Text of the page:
For a long time Minnesota was this mythic place for me, particularly for the year or so before I moved here. San Francisco usually serves this role for me since I moved to Minnesota. What I mean is that when I'm feeling antsy or frustrated or even a little weary because of the inevitable frustrations of daily life, I start to focus on a place that feels comfortable and fun and happy for me. It's a total fantasy of a situation, a place to imagine running away to. I think Boston was this place when I was in high school (and visited my aunt there a couple of time -- interestingly enough, I wound up living in the very Cambridge apartment she lived in, where I first stayed in 1969 or so).
About 10 years ago I found myself in a situation where I could have left my job in Minnesota on a Friday and gone to work in the bay area the next Monday and the only difference it would have made to my company was finding me a cubicle (my work group and every one of my work projects was evenly split between Minnesota and California). That's the point I realized that I didn't really want to move to Shangri-la, because it would immediately become the everyday that I was fantasizing about escaping. Besides, I'm not leaving Minnesota and I know it.
Still, during my first week at my new job, when I was feeling uncertain about everything, I started to question what it was I was looking for. I realized I was starting to romanticize my situation at SGI, in retrospect. I found myself drawn to the thought of Australia. Yeah, I was happy there. It felt so right.
I mentioned to my parents when I was in New Jersey the other week that the thought of moving to Austalia had started to tickle at me and they said no. It occurs to me that it's been thirty years since my parents actually told me I couldn't do something, so I had to give that some credence. Of course within a matter of seconds my father started to consider what it would take for him to make the trip out there. But no, I'm not moving to Australia, just because it feels like home. Minnesota also feels like home, and I already have a job and an apartment here. I also know perfectly well that my times in Australia were special magic circumstances and not everyday life at all, despite the sense that I had all the trappings of everyday life including old friends to hang out with and a Morris dance team.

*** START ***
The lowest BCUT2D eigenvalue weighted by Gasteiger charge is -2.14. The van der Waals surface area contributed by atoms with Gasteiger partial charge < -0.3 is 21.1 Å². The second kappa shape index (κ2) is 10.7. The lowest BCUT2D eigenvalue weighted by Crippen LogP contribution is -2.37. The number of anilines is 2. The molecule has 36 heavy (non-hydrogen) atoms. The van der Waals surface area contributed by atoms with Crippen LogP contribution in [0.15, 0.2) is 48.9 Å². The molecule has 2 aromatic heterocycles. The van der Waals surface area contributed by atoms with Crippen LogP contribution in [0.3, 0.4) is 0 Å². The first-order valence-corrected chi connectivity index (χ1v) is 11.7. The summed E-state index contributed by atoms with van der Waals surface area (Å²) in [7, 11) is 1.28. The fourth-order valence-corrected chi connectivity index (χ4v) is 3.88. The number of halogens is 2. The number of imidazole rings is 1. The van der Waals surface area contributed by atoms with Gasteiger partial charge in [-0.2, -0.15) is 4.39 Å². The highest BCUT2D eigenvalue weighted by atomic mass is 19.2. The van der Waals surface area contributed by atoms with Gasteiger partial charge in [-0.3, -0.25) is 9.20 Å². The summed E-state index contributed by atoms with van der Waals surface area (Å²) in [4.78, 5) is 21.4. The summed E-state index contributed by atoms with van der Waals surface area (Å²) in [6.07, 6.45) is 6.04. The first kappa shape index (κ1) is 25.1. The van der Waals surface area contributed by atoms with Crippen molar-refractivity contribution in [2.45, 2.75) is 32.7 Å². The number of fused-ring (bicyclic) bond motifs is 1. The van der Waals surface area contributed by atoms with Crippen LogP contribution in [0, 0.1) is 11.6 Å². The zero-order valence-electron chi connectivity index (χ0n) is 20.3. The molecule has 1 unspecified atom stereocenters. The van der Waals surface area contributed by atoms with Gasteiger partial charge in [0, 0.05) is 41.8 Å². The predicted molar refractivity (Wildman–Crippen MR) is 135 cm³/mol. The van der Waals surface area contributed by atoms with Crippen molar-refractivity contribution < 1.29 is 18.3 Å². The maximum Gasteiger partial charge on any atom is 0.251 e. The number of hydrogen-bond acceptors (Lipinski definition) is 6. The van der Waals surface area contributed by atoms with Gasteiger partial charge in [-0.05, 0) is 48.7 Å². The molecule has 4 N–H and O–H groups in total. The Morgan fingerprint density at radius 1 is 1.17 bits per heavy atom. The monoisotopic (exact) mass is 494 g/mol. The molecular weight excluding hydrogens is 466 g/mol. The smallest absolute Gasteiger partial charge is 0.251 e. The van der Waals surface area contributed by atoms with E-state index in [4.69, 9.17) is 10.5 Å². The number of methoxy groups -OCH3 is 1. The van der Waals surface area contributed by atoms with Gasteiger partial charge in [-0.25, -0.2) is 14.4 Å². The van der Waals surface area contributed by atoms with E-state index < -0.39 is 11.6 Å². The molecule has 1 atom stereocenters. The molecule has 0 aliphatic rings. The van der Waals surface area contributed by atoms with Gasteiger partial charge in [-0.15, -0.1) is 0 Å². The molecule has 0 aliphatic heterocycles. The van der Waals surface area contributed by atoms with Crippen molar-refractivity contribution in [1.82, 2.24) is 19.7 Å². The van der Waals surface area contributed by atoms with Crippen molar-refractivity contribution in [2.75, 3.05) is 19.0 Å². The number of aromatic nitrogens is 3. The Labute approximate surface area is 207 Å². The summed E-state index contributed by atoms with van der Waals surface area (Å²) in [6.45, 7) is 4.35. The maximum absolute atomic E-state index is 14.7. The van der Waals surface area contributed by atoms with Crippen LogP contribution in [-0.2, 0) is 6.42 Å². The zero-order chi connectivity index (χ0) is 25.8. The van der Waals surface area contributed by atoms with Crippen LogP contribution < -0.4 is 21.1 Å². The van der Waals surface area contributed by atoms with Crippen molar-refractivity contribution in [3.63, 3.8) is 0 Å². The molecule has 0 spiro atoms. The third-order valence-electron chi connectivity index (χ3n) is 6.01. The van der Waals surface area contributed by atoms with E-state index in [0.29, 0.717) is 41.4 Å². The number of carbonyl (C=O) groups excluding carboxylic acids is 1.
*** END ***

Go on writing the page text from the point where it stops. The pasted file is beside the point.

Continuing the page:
So instead I just relax into these fantasies. I think about my room in the b&b in Sydney. I think about the department stores in Melbourne. I think about the commute to Camberwell. The other day kasinik posted a picture of himself at Darling Harbour in Sydney, and in my head I was there so vividly that it was almost spooky. The other day I was taking a break and thinking about the day I walked to the Sydney Opera House and then circumnavigated the botanical gardens and it was almost as if I'd had a little Aussie vacation without the horrific intolerable torturous flight.
I don't know how I'll manage to get back. At the moment I'm thinking of trying to conserve my pennies to attend the SAGE-AU conference next year if I can convince my current employer to give me the days off if I pay my own way (and then I can make a side trip to Brisbane and actually meet my boss). Sadly, although that was absolutely par for the course at SGI and they even felt bad when they couldn't help me with my expenses, it may not be possible here. We'll see. I know I'll be back somehow, and I hope sooner rather than later.
But on the whole it doesn't matter. I've still got Australia in my brain, as a full and rich place. I remember every meal I ate there, and every day I spent, and all the people I had fun with. It's nice to have a runaway destination, even when you are 40 years past the age of running away and joining the other Lost Boys.